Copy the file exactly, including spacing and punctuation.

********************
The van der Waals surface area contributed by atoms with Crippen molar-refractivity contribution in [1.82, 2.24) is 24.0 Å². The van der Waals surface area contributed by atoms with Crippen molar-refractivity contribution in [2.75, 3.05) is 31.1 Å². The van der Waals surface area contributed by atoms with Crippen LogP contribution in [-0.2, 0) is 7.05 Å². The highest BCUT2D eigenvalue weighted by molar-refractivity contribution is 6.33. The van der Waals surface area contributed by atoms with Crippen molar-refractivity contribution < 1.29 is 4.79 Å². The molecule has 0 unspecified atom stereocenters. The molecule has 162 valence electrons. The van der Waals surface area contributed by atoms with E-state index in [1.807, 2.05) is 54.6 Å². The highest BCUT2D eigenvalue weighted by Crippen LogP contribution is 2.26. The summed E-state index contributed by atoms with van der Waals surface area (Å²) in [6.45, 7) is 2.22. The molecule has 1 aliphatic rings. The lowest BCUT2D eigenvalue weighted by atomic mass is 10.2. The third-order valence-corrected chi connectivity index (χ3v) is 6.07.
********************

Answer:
The van der Waals surface area contributed by atoms with Crippen molar-refractivity contribution in [1.82, 2.24) is 24.0 Å². The van der Waals surface area contributed by atoms with Crippen molar-refractivity contribution in [2.75, 3.05) is 31.1 Å². The van der Waals surface area contributed by atoms with Crippen LogP contribution in [-0.2, 0) is 7.05 Å². The highest BCUT2D eigenvalue weighted by molar-refractivity contribution is 6.33. The van der Waals surface area contributed by atoms with Crippen molar-refractivity contribution < 1.29 is 4.79 Å². The molecule has 0 unspecified atom stereocenters. The molecule has 162 valence electrons. The van der Waals surface area contributed by atoms with E-state index in [1.807, 2.05) is 54.6 Å². The highest BCUT2D eigenvalue weighted by Crippen LogP contribution is 2.26. The summed E-state index contributed by atoms with van der Waals surface area (Å²) in [6.45, 7) is 2.22. The molecule has 1 aliphatic rings. The lowest BCUT2D eigenvalue weighted by atomic mass is 10.2. The third-order valence-corrected chi connectivity index (χ3v) is 6.07.